I just completed a summary of one of our Market Outlook presentations on the oil and gas industry. It was a great presentation by John Spears, and it’s going to be hard to shrink all that information to the 700 or so words I have available for it in the fall issue of Valve Magazine. Since it is important for everyone in the valve industry to know what he had to say, I’m also posting a more in-depth piece Monday August 27 in a Web Feature on ValveMagazine.com.
But as an appetizer, I thought it would be good to share a piece written by John Egan for Industrial Info Resources. In a recent article, John discussed the question of whether exporting LNG from the U.S. would make the domestic price too high. He discussed a recent study that “ pooh-poohs the potential for LNG exports to meaningfully push up the price for gas paid domestically.”
The study, titled "U.S. LNG Exports: Truth and Consequence," by Rice University professor Ken Medlock, points out that there is a big difference between a policy decision to authorize a particular level of LNG exports, the actual amount of exports that will occur, and the price that will result. Medlock wrote “The bottom line is that certification of LNG exports will not likely produce a large domestic price impact."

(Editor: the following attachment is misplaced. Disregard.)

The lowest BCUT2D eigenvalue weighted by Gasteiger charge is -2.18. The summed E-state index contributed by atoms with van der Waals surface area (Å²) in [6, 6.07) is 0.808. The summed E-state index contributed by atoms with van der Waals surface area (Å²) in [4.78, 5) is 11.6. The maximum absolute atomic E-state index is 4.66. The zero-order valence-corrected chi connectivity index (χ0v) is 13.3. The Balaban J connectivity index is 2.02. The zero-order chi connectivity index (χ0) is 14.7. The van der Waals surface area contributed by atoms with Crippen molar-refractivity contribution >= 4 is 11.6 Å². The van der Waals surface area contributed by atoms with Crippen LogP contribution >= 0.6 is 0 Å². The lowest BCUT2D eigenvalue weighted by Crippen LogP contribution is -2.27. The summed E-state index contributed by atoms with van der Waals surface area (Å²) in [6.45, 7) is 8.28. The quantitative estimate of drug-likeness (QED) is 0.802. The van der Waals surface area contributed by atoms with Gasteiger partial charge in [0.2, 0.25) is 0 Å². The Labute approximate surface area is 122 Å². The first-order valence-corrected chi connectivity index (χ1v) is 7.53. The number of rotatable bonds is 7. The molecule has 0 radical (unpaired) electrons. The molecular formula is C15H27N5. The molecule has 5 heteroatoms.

It seems to make sense. After all, just because there are permits granted, it doesn’t mean the terminals will be built, nor does it mean that the maximum amount of gas will be exported, nor does it mean that the price will necessarily rise to levels untenable by current domestic users.
That should be of comfort to domestic power producers, like Kevin Geraghty of NV Energy (also a speaker at the Market Outlook) who have switched from coal to natural gas as the cost became competitive. And it’s also good for the domestic producers of natural gas and the companies that supply rigs, pumps, valves and piping to them.
As I mention repeatedly in this blog, I am no economist, but it seems to make sense to me that, whatever the commodity, it is healthy for producers and consumers alike to move away from pricing being connected to contracts and speculation and more toward pricing based on costs. So why not grant the licenses, and see what happens?
I think that’s called a “free market economy”, isn’t it?